My wife and I have this running argument around the house. We both agree that the original Back to the Future is an excellent film, no doubts there. But the disagreement comes with the sequels. I say that Back to the Future III is an excellent film, she says it’s the worst in the series. This is obviously a tipping point in our relationship.
When I first discovered Back to the Future Ep. 1 for the Mac, I wondered if it was going to accurately represent the awesome movie series, or if it was going to be another Back to the Future II. Now that it’s on the iPad, has it made the transition? Let’s go back in time to find out.
Going Back in Time
I first purchased BTTF Ep 1 for the Mac a year or two back, before I was the editor of iPad.AppStorm or iPhone.AppStorm. Back then, I pitched the idea to my editor at Mac.AppStorm, just to see if I could do the review. He approved, and I bought the game to have some fun — and I did. It was a blast to play, up until one certain point happened in the game. It was a glitch — not just a little one, a big one, and without it being fixed, the game was a dud. I emailed the developers several times to try to get it resolved, and even though other players complained about the issue, it never got fixed. I abandoned the app and the review, and went on my way.
I was a bit hesitant to review the app for the iPad because of these issues. But since it was free, I decided to pull the trigger and give the game a shot. Then I just had to play through until I found the spot where it glitched in the Mac version, and see if it happened again. That was my mission.
We’ve all seen BTTF, right? Well the plot starts out the same — Doc and Marty are at the Twin Pines mall, testing out the time travelling DeLorean for the first time with Einstein the dog. But this time, the car doesn’t come back, and the Doc disappears. What is Marty to do?
Turns out that Doc ended up in a time period between the setting in BTTF III and the original BTTF (I won’t spoil the location for you), and he’s stuck. If Marty doesn’t get him out, he’ll be trapped forever! Now he just has to figure out where — and when — Doc has landed.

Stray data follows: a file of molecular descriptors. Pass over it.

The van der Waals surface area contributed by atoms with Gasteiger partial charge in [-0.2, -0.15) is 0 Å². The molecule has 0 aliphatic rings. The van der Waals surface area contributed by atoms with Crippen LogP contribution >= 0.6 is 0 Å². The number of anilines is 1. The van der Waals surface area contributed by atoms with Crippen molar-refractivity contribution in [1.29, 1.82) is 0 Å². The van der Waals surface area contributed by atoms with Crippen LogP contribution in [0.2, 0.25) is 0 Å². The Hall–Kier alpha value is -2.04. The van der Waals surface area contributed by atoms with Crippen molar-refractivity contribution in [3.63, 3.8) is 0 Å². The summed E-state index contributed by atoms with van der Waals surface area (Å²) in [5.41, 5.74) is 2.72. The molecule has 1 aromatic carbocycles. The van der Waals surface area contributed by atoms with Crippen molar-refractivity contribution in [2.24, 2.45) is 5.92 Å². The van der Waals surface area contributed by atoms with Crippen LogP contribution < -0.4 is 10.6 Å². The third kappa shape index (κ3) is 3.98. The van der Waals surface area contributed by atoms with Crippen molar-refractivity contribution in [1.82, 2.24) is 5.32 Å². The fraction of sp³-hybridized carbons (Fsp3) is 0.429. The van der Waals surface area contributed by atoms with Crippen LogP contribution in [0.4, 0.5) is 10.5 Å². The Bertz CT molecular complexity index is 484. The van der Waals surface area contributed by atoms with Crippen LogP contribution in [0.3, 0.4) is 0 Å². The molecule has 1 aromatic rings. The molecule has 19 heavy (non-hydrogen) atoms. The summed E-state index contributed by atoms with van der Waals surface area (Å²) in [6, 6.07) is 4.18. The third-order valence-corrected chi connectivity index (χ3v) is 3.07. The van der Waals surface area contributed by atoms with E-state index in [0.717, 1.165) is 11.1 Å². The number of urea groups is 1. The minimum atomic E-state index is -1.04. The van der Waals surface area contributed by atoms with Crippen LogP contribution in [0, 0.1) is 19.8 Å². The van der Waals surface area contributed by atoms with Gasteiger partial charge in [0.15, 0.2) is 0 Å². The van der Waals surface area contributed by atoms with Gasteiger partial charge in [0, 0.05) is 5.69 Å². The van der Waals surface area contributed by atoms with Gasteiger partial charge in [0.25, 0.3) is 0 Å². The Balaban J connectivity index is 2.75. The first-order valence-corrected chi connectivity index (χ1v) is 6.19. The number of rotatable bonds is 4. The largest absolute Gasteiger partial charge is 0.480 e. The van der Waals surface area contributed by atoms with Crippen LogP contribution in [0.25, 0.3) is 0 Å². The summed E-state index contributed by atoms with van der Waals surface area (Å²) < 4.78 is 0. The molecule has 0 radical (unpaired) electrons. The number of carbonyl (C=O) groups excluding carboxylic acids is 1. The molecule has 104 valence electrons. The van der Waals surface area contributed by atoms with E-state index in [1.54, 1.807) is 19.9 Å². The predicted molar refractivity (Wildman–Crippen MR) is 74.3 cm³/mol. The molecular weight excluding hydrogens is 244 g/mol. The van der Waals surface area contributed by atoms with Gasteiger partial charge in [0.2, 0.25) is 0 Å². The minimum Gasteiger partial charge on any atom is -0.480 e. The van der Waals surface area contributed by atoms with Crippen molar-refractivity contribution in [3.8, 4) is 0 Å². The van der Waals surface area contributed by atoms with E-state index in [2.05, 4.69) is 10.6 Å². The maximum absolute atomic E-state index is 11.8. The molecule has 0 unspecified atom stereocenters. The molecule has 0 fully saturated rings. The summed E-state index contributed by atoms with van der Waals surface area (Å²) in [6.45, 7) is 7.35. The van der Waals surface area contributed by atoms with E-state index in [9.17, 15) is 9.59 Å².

How The Game Works
The game itself is billed as a cinematic adventure, which means that there are a lot of cut scenes which then lead you to a series of questions which you have to answer to proceed forward in the game. Sometimes you have to do certain actions, which aren’t always very clear, and other times you need to get hints to find out what to do. This is an old-school game, with an old-school feel, so it’s all very appropriate.
Your controls then, are very simple. There’s a joystick, which appears anywhere on the screen that you like, but only when you touch the screen. It’s a bit tricky to control, but only because there’s no camera control, so you’re more prone to bumping into things. Occasionally you also have to answer a series of questions, which appear in the left corner of the screen. It’s not rocket science, but it’s also not a fast-paced game, just in case that’s what you’re looking for. Really, it’s more of a puzzle than anything.
Graphics & Sound
The game was last updated in 2011, so the “HD” doesn’t mean Retina display graphics, that’s for sure. They’re cartoony and fun though, and it’s only in certain cutscenes that things look a bit dated. Otherwise, the graphics are acceptable.
What’s even better though is the team of voice actors assembled for this game. Christopher Lloyd is back as the Doc, and the guy who plays Marty does such a spot-on Michael J. Fox impression that it’s hard to believe it’s not really him. The soundtrack also comes from the original trilogy, and it’s so perfect that you just recognize those same tones as you progress through the game.
Is It Fun?
Yes, but in a weird way. For me, it was more about nostalgia than anything else. This is a puzzle game at heart, and you’re not just romping through time trying to shoot the bad guys and move quickly. This has a deliberately slow pace, which can get annoying at times. Again, I enjoyed it for that very reason; we tend to get caught up in the latest FPS, but sometimes a good adventure is where it’s at.
Again, no Retina display, which is a legitimate bummer. There were a few graphical hiccups on my new iPad, which tells me that it’s not my device, but the app that’s causing the problems. And the controls aren’t awesome, because without a camera view, it can get tricky to move Marty around accurately. This is particularly frustrating in the town square, because the camera is constantly shifting, and you have to adjust your movements accordingly.
In addition, since this is an adventure game, there are times when you’re replaying the same scene and want to speed through the cutscene. There’s no skip feature here that I could find, no matter how many times I touched the screen. So if there’s a long cutscene coming and you’ve already seen it once, get ready to see it again.
Where We’re Going We Don’t Need Roads
As a free game, I think Back to the Future Ep 1 HD is worth the download. It’s a lot of fun to play, and even though it’s a bit antiquated in some respects, that’s part of its charm. The game is also part of a series, so if you like Ep 1, Ep 2 and so on are available today as well.
Even though it has its flaws, the voice actors and storyline really help propel this game forward. And if you’re a fan of the series, there really is no reason not to get this game.